Newspaper Page Text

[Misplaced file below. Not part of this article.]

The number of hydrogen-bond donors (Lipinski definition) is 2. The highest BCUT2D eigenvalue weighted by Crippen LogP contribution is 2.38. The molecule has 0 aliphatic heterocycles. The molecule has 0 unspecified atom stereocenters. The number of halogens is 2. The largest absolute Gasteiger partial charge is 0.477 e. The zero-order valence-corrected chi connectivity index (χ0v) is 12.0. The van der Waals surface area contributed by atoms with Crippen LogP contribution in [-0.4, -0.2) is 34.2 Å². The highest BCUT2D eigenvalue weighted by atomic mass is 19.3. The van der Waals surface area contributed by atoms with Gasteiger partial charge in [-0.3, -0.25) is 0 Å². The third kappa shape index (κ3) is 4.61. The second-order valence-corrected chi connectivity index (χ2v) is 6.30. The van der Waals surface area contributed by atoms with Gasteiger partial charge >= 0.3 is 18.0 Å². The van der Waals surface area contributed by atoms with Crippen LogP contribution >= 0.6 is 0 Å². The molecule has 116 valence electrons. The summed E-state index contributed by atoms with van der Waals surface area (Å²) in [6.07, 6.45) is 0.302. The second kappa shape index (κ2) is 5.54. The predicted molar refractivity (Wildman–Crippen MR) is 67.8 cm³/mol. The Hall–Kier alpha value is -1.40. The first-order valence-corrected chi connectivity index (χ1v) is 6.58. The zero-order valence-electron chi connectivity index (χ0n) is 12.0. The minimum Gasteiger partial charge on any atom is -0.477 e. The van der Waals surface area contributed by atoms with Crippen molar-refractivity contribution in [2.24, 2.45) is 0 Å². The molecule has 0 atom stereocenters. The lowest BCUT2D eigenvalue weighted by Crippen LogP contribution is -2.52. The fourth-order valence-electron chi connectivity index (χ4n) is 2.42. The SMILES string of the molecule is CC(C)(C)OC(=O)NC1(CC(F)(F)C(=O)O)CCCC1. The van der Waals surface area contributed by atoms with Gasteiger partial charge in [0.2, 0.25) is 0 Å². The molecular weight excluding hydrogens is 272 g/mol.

' Friday Morning, March 2,1866. The End of the Rebellion. There is a significant paragraph in the speech of Mr. Seward, Secretary of State, and that is in relation to the forthpoming proclamation of Presi? dent Johnson, announcing that the war was at an end, and that the present Freedmen's Bureau bill would .. cease one year after such proclama? tion. The Bichmond Whig says that upon the putting forth of such a pro? clamation, martial law and military rule will cease in these States, the privilege of the writ of habeas corpus will be restored, and the people will be remitted to civil tribunals of their own creation for the ascertainment and protection of their rights. This, for the reason that the law of Con? gress authorizing the suspension of the privilege of that great writ, con? fers the power on the President only "during the existing rebellion." With the supremacy of civil author? ity once more, and the privilege of self-government in all State affairs again enjoyed by the people of the South, the action of Thad. Stevens' Obstruction Committee becomes a matter of comparatively slight im? portance. "We have other information, that as j soon as Texas, in her Convention, j complies with the conditions of his restoration policy, he will issue his i proclamation to the effect above an? nounced. Radical mendacity. It is stated in our Northern ex? changes that a desperate effort TO made in "Washington by means of the telegraph to create the impression that the President had made an out? rageous speech on the 22d. De? spatches were sent all over the country to this effect, for the. purpose of pre? judicing the minds of the party leaders in advance against it. Three OT four despatches were sent to Mr. Seward, stating that the speech of Mr. Johnson was a frightful one, and a speech that he could not endorse, also begging him not to speak at the Cooper Institute meeting if he could avoid it, but if he did speak to be careful how he committed himself to the President. Similnr despatches were also sent to Mr. Bay mo nd and other speakers. The game of the radicals was a bold one, and shows the desperation to which they are driven when they are compelled to resort to that dodge to bolster them? selves up. These despatches were sent off on the evening of the 22d ultimo, and on the next day these mendacious correspondents of the radical press, both East and West, were boasting over the canards they manufactured, and sent to their respective journals. But these lying telegrams failed to accomplish their purpose. Mr. Sew? ard, to whom three or four of them were sent, was among the first who telegraphed to the President his en? dorsement of the speech in tho fol? lowing despatch : NEW YORK, February 23, 1866.-It is all right and safe. The Union is restored and the country safe. The President's speech is triumphant, and the country will be happy. * * * [Signed] W. H. SEWABD. Such a shameful effort on the part of the radicals; such barefaced effront? ery, and such bold mendacity, liss scarcely ever been recorded, even in the historv of radicalism. Stevens and Forney. The Lancaster (Pa.) people, in a recent election, gave the Democrats a large majority over the Bepublicans. The Intelligencer, in noticing the matter, is very severe on Stevens and Forney. It says: "It is, in all respects, ?ie greatest victory ever achieved by the Demo? cracy of Lancaster, and will have a most salutary and beneficial effect upon the rest of the State. The arch demagogue, disunionist, and tiaitor, Thaddeus Stevens, has been signally and terribly rebuked at his home, and white men everywhere have good reason to rejoice over the result." The editor gives the following sig? nificant notice: "We have been re? quested by the treasurer of the fund to announce to John W. Forney that he is ready with a detailed statement S TCn ?nt for the expenditure of the $4,000 left by him on his recent visit, to be used in securing an endorse? ment of Thaddeus Stevens and negro suffrage at the municipal election of yesterday." The President of the Conservative ?Convention of Missouri has tele? graphed to Washington that 100 guns were fired in St. Louis, recently, in honor of the President's veto. Secretary Seward Oit Restoration. The following is a brief report of Mr. Seward's speech at the mass meeting held at the Cooper Institute, New York. The report, though brief, contains the most important passage. After some introductory remarksf Mr. Seward said : "What shall I speak of or about! The call of your meeting specifies the subject. But first let me say I am not here as an alarmist. I am not here to say that the nation is in peril or in danger; in peril if you adopt the opinions, or in peril if you reject them; in peril if you adopt the views of the apparent or real majority of Congress, or if you reject them; it is not in peril any way; nor do I think the cause of liberty and human free? dom, the cause cf progress and ame? lioration or civilization, the cause of national aggrandizement, present or future, material or moral, is in danger of being long arrested, whether you adopt one set of political opinions or another. "The Union, that is to say, the nation, has been rescued from all its perils. The noble ship has passed from tempest and billows into the verge of a safe harbor, and is now se? curely riding into her ancient moor? ings without a broken spar or a leak, starboard and larboard, fore and aft. There are some small reefs yet to pass as she approaches these moorings. One pilot says she may safely enter directly through them; the other says that she must back, and by lowering sail take time to go around them. It merely a difference of opinion be? tween the pilots. I think them both sincere and honest, but the vessel will go in safely one way or the other. "The worst that can happen will be that by taking the wrong instead of the right passage, or even taking the right passage and avoiding the wrong j one, the vessel may roll a little, and ! some honest, capable and even de? serving politioal statesmen, President, or even Congressmen, may get wash? ed overboard. If this cannot be help? ed, it can be borue. If I am one ol the unfortunates, let no friend be j concerned on that account. As ho I nest, as good or capable politicians, ! statesmen, or President, will make I their appearance hereafter faster thar j will be needed to command the ship, I as well and a? wisely as any that have heretofore stalked their hour on deck Although I do not think we are in ? crisis, the question to-day is worthy of deliber? examination and consi deration.'' Mr. Seward then went on to specify the issue between the President ane Congress, and supported the veto o i the Freedmen's Bureau bill. He ai much as announced that a proclama tion won kl soon como forth, announc ing the Union restored, when h< thought the Freedmen's Bureai should cease its operations. He full; supported the President's policy, j Mr. Seward drew a happy illustra tion from the faree of the "Nervou Man and Man of Nerve," and re marked that "this, I think, is th difference between the President, whi is a man of nerve, in the Executiv chair at Washington, and the nervou men who are in the House of Repre sentatives. The President is in hai mony with all the States that were i: rebellion. Every executive depart ! ment and judicial department are i: I operation, or are rapidly resumin j the exercises of their functions. Loy? I representatives, more or less fror j these States, men whose loyalty ma I be tried by any constitutional ? . legislative test, are now standing ii : the doors of Congress, and have bee ; standing there for three months pasl i asking to be admitted to seats whic i disloyal representatives, in violenc j of the rights and duties of the States as well as of the sovereignty of th Union, had recklessly abandoned, i These representatives, after a laps of three months, yet remain outsid ; the chamber, while Congress passe j law after law, imposing burden afte ? burden, and duty after duty, upo ? the States which, thus, against thei ! earnestly expressed desires, are lei without representation. So far as I can judge of human probabilities, j feel sure that loyal men from the no loyal States will sooner or later, t this session, or at some other, by thi Congress, or some other, be receive into the legislature of the natioi When this shall have been done, th process of restoration will be comple ed, for that is all that now remains t I be done. i The President thinks that the trai: sition stage has nearly passed, an the original provision for the freec men's bureau is all that is necessar to secure tho end in view; while tb bill submitted by Congress seems t him to give it indefinite extension i time of peace and restoration. H vetoed it for that reason. He decline to accept, as unnecessary and uncal ed for, the 1,000 or 10,000 agent the increaseel powers, and the auj mented treasure which Congress ii sists on placing in his hands. Coi gre8S, on the other hand, thinks tin the freedmen's bureau is not adi quate, and that more patronage, moi money, and more power, should, lih Thompson's door-plate, purchased ? auction by Mrs. Toodles, be a goo thing to have in a house. I agree with the President in tli hope that the extraordinary provisio which the bill makes will not be ni cessary, but that the whole questio may be simplified by simple referenc . *?i the existing law. j Mr. Seward concluded as follows: "It -will be a sad hour for the re j publie when the refusal of unneces I sary powers, treasure and patronage by the President shall be held to be a crime. When it shall be so consi? dered, thc time will have arrived for setting up at the White House an im? perial throne, and surrounding the Executive with imperial legions. " I Mr. Seward was cheered with great I applause throughout his entire speech. Dead. Coi. James Chesnut, aged ninety three years, died at his home, in Kirkwood, near Camden, on the 17th ultimo. He was tho father of Gen. James Chesnut, and was highly re? spected by the people of Camden, among whom he resided so long. We clip the following two paragraphs from an editorial in the Camden Journal: Col. Chesnut was a remarkable man by nature, while his position and ad? vantages gave him prominence for the exhibition of his qualities. Cul? tivated, refined, courteous in the extreme, he possessed nn independ? ence of judgment and strength of will which enabled him always to i select his own course and to carry out his purposes. Frequently honored by the peopie of his native District with public office, his duties were always well and faithfully performed. His political consistency and integrity were as pure and unsullied as bis private character. Blessed with a robust constitution and active tastes, his regular mode of life and excellent habits preserved him in great vigor to extreme old age; and at ninety he sat his horse with ease and grace. As was reasonable from his antece? dents, having seen the Union estab? lished; haviug watched its birth and progress; its early vigor and mature grandeur; having been thrown in contact early in life with the great Washington, and having been deeply I stamped with love and admiration for j him, he contimied to be a staunch, unflinching, devoted friend of the union of the States; and when at length in his old age, he mournfully and sadly acquiesced iu the course adopted by his native State, he thought he foresaw the wreck which he lived to witness. AN IMPORTANT DECLARATION.-In his speech at the mass meeting held in New York city last Thursday, Postmaster-General Dennison said ' that the veto message of the Presi? dent was advised aud sustained by every member of the Cabinet. THE NEW PARTY.-The. New York Times says that a meeting of promi? nent citizens has been held, at which a committee was appointed to go to Washington and seek a conference with President Johnson, as to the best means of sustaining his Adminis? tration. The committee has agreed to undertake this task, and on their j return, it is stated, will submit a | report to a meeting to be called for the purpose. MISSOURI.-Both Houses of the j Missouri Legislature passed, on the ! 22d ultimo, the following resolutions, under a suspension of the rules: "Resolved, That the couflict which has existed for the last five years be? tween loyalty and disloyalty is still existing, and that the safety of the nation demands that the Govern? ment shall be retained in loyal hands. "Resolved, That in the thirty Se? nators who voted to sustain the Freedmen's Bureau bill, vetoed by the President, and in the Union ma? jority of the House of Bepresenta tives, who supported the same and kindred measures, we recognize true ' and worthy representatives of the principles which saved the country j in the late rebellion, and we tender j such representatives our hearty sup port and the sympathy of ourselves and our constituents." CAMDEN.-A line of steamboats is ; j being fitted up for the river trade be- ; I tween Charleston aud Camden. The Board of Directors of the South ! Coolina Bailroad have determined to ; re .ild the fifteen miles of the Cam? den branch recontly taken up. The Texas State Convention is still engaged in making out business, but ! is doing very little. Mr. Jones, of | Baxter County, offered a proposition to divide Texas into three States, for the purpose of effecting a balance of power in the Union. The majority of the committee on j tho subject of changing the State I Constitution reported favorably, | while the minority reported that they : were in favor of changing the Consti- j tution, only so far as it would tend to : re-establish the relations of the State to the General Government. The ! majority report wns laid on the table ? by a vote of 57 to 28. The white laborers in California j are in danger of being run out of the ? State by Chinese workmen. Several ' railroad companies have discharged j their white laborers, and are employ- j in g these people, who work very ? cheap. There are now 60,000, and they are pouring into the country in great numbers. Europe. The Cuba brings later intelligence j from Eurolie. Bj this arrival we I have another instalment of the in- | terminable Shenandoah correspond? ence, in ?which Mr.. Seward indulges in a little "bunkum," and Earl Cla? rendon in a good deal of arrogance. The latter pointedly refuses to con- ! tinue the correspondence. Notwith? standing this diplomatic tilt, five twenties had advanced, and were firm at the time of the sailing of the steamer. The bold speech of "The O'Dono ghue" in Parliament on the subject of Fenianism, attracts much attention. The speaker plainly told the English people that his countrymen did not like the British rule; that the union of the two islands was repugnant to them ; and that Fenianism was merely a new manifestation of the old hatred of English domination. The O'Do noghue's declarations seemed to astonish Parliament, and were replied respectfully by Mr. Gladstone. M. Monthclon, French Minister at "Washington, had addressed a de? spatch to his Government on the Bagdad affair. He bears testimony to the neutrality of the United States and expresses himself entirely satis? fied with the action of General Sheri? dan, though surprised at the course taken by General Weitzel in sending United States troops into the town. The prevailing ferment continued in Spain, and tho Government had authorized the issue of letters of marque, conditional upon Chile's adopting this mode of warfare. To a deputation of Catalan deputies who waited upon General O'Donuell to suggest a national subscription for the purchase of iron-clads, the Span? ish Prime Minister replied that he had instructed the Captain-General of Cuba to purchase what was ne? cessary in this line in the United States. The Fenian conspiracy in Ireland was rapidly coming to a point. No fewer than four ammunition factories had been discovered in Dublin, in which tho manufacture of hand gre? nades, Orsini bombs and othei weapons of warfare had been carried on on a most extensive scale. Nearly half the available forces of the British army were stationed in Ireland. Ir Parliament notice had been given oi a question as to the complicity o? American citizens in the conspiracy. The following is a brief report ol the proceedings in Parliament ou the Fenian movement : In the House of Commons, on the 8th, the adjourned debate on the ad dress in response to tho Queen'i speech was resumed by "The O'Don oghue," who argued that the discon tent and disloyalty in Ireland was th? natural result of mismanagement and although hopeless as the Fe: '.ai struggle with England might be, hi insisted that the conspiracy Avas widi and deeply seated. He totally dis eented from the paragraph relating to Ireland in the Queen's speech and moved an amendment expressing it to be the duty of ministers to ex amine into the cause of Irish dissatis faction and to remove them. Mr. Blake seconded the amend mont, an?" referred to the harsh treat ment which, he said, the recent poli tical prisoners were being subject to. Mr. Lawson remarked that th i statement was utterly without found ation, and opposed the amendment Several Irish members followed ii the same strain as ' 'The O'Donoghue, and one or two members stated tha the Fenian conspiracy was of Ameri can origin, and that Mr. Seward wa really the Head Centre. Mr. Maguire characterized the Fe niau movement as hopeless, and th cause of injury to the country. He however, thought the Irish peopl had many serious grievances to con plain of, and considered that the Go verument ought to make it their dut to take the state of things into cou sideration. Mr. Gladstone took exception t the remarks that the evils which al flicted Ireland were the results t legislation, and objected to pledg Parliament to redrers evils whic were in some degroe beyond sue power. He also objected to th amendment, on the ground that tb Government had in the address d( nounced Fenianism, and said the moi clear and unequivocal their languag was the better it would be. Some c the questions brought under the notice by members were being full considered, and would be in due tim brought before Parliament; and th legislature ought not to give mere] vague general promises to a pcopi so sensible of former wrongs. The amendment was lost by a overwhelming majority-346 to 2; Tho address was then agreed to. In the House of Commons, on tl: 9'h, Mr. Watkins gave notice that c the lGth he should ask the Chancelh of tho Exchequer, whether any c what representation had been mac' on behalf of her Majesty's Goven ment to the Government of tl United States with reference to tl Fenian organization in America, mo: especially with regard to the emplo; ment of American officers and tl issue of bonds by the so-called Iris Republic. He should also movo fi papers. t - Order Prom General Howard. j Maj. Gen. O. O. Howard has pre pared the following circular letter to be transmitted to each of the Assist- J ant Commissioners of tho Freed men's Bureau : WAK DEPARTMENT, BUREAU FBEDMEN, : BEFUGEES AND ABANDONED LANDS, j WASHINGTON, Feb. 23, lt 6G. To the Assisiaul Commissioner. DEAR SIR: Anticipating the excite- ? ment that will necessarily follow the action of the Government with refer- ? euee to the new freedmen's bill, you may feel somewhat embarrassed in the duties devolving upon yon under the law and regulations already exist- j ing. That you may act steadily and firmly in any emergency, you mus?" be prepared for any increased hostili? ty on the part of those who have so persistently hindered and troubled you and your agents, and there may be an increased restlessness among the freedmen. The President has as- j sured the Commissioner that he re- j gards the present law as continuing the existence of the Bureau at least a ! year from this time. Please ascertain I and report what step have been taken j in your district by the State and municipal authorities to provide for the absolutely indigent and suffering refugees and freedmen who have been and are being thrown upon the Gene- | ral Government for support. Conti nue to use every possible effort to j find good homes for orphan minors who are dependent, ami to reduce, by means of employment, offices and accumulations of people in the differ- \ eut cities and villages, aiding the unemployed to find homes and labor, j You have succeeded in allaying strife, ! arranging labor and promoting edu cation in the midst of great difficul? ties. Continue with your utmost efforts to pursue the sume course as to demontrate to the people of your district the good intentions of the | Government, and the complete practi- j cability of tho system of free labor. Give a thorough inspection of every 1 ageut for whom you are responsible, j Immoralities, corruption, neglected duty and incapacity are sometimes complained of against officers and ; agents of the Bureau. If either of these charges are -sustained on inves- ? tigation, the guilty person will be at I ouce removed, whether he can be replaced or not. Thanking you heartily for the energy and fidelity you have thus far displayed, the Com missioner is pleased to express an unwavering confidence in your ability to cope with any new difficulties that may arise. I am, very respectfully, | vour obedient servant, 0. O. HOW ABD, Major-General, Commissioner. ] Mr. Bateman, the engineer of the | Glasgow water-woi-ks, has published a pamphlet, proposing a scheme for supplying Lonujn with water, by means of an aqueduct from North Wales. He proposes that the aque? duct shall have two branches in Wales, which shall meet before they cross the Severn; the length of the whole will be 152 miles; the capacity wiU be 220,000,000 gallons dailv, and the cost ?8,600,000-upwards of ?MO, 000,000. The United States Consul at Man? chester, England, writes to the De? partment of State, under date of February 2, that, as a last resort, the experiment of vaccination was exten? sively tried throughoutEngland upon cattle, but had totally failed as a pre? ventive-in fact, the disease was not even mitigated. The utmost precau? tion had been used to keep the epi? demic out of Ireland, and thus far they have been rather successful. THE FENIAN TRIALS INT IRELAND. The Special Commission for the trial of the Fenians has completed its trials in Dublin. Of forty-one pri? soners, thirty-six have been convict? ed. One of the judges said that the result of the trials was to prove that the feeling of the respectable people in the country was strongly opposed to the Fenian conspiracy. [2Vew Tori: Times. Mrs. Davis, wife of Jefferson Davis, reached Atlanta on Saturday night, and left on Sunday morning's train for Macon, whither she goes as the guest of General HowelLQpbb for a short time. She was accompanied by one child, the other two being at this time in Canada. On Friday night last, the store house of Mr. James A. Bass, at Mrs. Mary Gomillion's, seven miles from Edgefield Court House, was entirely destroyed by fire. Of Mr. Bass' largo and valuable stock of goods, none were saved. His loss is estimated at $15,000; insurance only 82,000. The great bridge over the Hudson at Albanv has just been completed. The length of the bridge is 4,800 feet; the cost was 81,200,000; and one year and eight months were consumed in building it. The Fenian Congress contiunes in session at Pittsburg. Gen. Sweeney has submitted military plans, which have been approved by a general committee. The California Legislature has passed resolutions recommending the appointment of F. W. Billings to a seat in tho Cabinet. Tho ex-rebel General Cr. W. Smith is mentioned as the Superintendent of tho Western and Atlantic Bail road, in Georgia. Thu opponents of tho President's policy are going to hold a meeting in New York. Ijocal X1;O3??L!&. CASU.-Our terms for subscription, ad? vertising aud job work are cash. We hop* aii parties will bear thin in mind. TANNING'S RESTAURANT.-This establish? ment advertise? a new supply of family ale and other liquors. Thc proprietor i? :: good caterer in lunches, su'.ip, Ac, and deserves patronage. TUE BURNING or COLUMBIA. - An inter? esting account of the "Sack ami Destruc? tion of the City of Columbia, S. C.," ha? just been issued, in pamphlet form, from the Phoenix steam power pres?. Orders can be filled to any extent. SOMETHING EXTRA.-Mr. McKenzie ha? just opened a tine lot of French confection? ery-nougat, Portuguese almonds, cher? rie?, etc. It would be as well to call early. Ss the supply will soon lie exhausted. THE OLD GUARD.-Wc are indebted to Messrs. Townsend A North for the March number of this interesting monthly pe? riodical. The only objection we have to this periodical is, it is too ultra (Southern) for the present condition of affairs. It is good, however, and we wish it success. It has a capital likeness of Genend Joseph E. Johnston. We publish a notice in another column, which cannot fail to attract attention. It is with reference to a Texan aoldier, who is believed to have been captured at the Sa? luda Factory, uoar this city, and of whom nothing has since been heard. Any in? formation loft at Nickcrson's Hotel will be thankfully received. lt will be seen that Messrs. Pratt A Wil? son have established, ia the city of Charles? ton, an importing and manufacturing drug house; and in bespeaking for their now en? terprise tho favorable consideration of the druggists, merchants and physicians of the South, they desire to direct the at? tention of the public to the fact that it ia tho only establishment of tho kind South of Philadelphia; the proprietors are na? tive Georgians, two of them well and widely known chemists, and they intend to build up in Charleston a centre ot trade in their line of business, where pnysicians and druggists may supply themselves with every article of a complete outfit. Give them a call. ^_ NEW ADVERTISEMENTS.-Attention is call? ed to the following advertisements, which are published this morning for tho first tim? J. C. J ann ey-List of Letters. Thos. H. Wade-To Commissioner"*. " ,: " -State Taxes. Robert Bryce--New Arrivals. Symmers & Berry-New Store. J. A. Haynie-Information Wanted. Pratt & Wilson Bros.-Drugs, Ac Tanning's Restaurant-Ale, Ac. E. Sill-Landreth's Garden Seeds. Tampering with tho teeth is madnessB. Avoid the corrosive dentifrices, submit to no scraping, use nothing but Sozodont. Orient herbs are its ingredients. It pre? serves the enamel, lt removes all impu? rities. It strengthens the gums. It de? odorizes a tainted breath, it is harmleis as water, and more valuable than its weight in gold. t THUNDER OF THE LONDON TIMES. As pop-guns firing in the London Times produce what the world calls "thunder," we give a few instances of their stunning effect in the following ?remarks of the correspondence of that journal from Madrid. Speaking of the Queen of Spain's family, the "Thunderer" states that "the royal children nore living are five in number, the new born infant completes the half dozen"-although those "now living" number but five! In another place the same astute correspondence alleges in reference to Her Catholic Majesty's recent addition to her family, that "the event had been fore? seen, and provided for with the utmost accuracy!" The executive ability which provided for that "event"-with such admirable "ac? curacy"-even to the sizje, we pre? sume, of the little stranger's shirt-is not more remarkable than the antici? patory statesmanship by which "the event had been foreseen. [New York News. "PRAYING FOR IT."-The Charlotte, N. C. J Times tells the following : The following short, but pithy dia? logue was overheard last night by one of our friends. -Two freedmen meet? ing, one accosted the other thus ; "Well, our people don't exactly un? derstand this veto." "No," was the reply; "we talked about it in the meeting last night, but as we couldn't understand it, we thought it best to pray for it." And they did. Hurrah for the freedmen. The Georgia Senate has passed a bill to punish horse stealing with death. COMMERCIAL AND FINANCIAL. NEW YORK, February 28.-The cotton market has a declining tendency, with sales of OOO bales, at 43 to 44c. per pound. Gold 36*. LIVERPOOL, February IO. Cotton uiar ket flat. Sales to-day 7,000 halos, at a par? tial decline of id. Sales to speculators ami exporters 2,000 bales. Breadstuff's dull. Provisions firm ' LONDON, February 10. -Consols for mo? ney, 86i@8(5?. Bullion in tho Rank or England has decreased ?108,006. AUGUSTA, February 26.- Market extreme? ly dull, and no palo? to report. Strict to good middling nominally quoted at 35c. G14 bales received to-day". Gold-buying, 35; selling, 37. Silver-buying, 30; selling, 35. - WILMINGTON, February 26. -37 bbls. tur? pentine ?old at $4; 75 bbl*, spirits turpen? tine, at -16@50c per gallon; 345 bbl?, rosin, at $2.75@$3; 198 bbl?, tar, at $1.60. 18 bales cotton sold at 27Jc for damaged, and 36@37c for middling.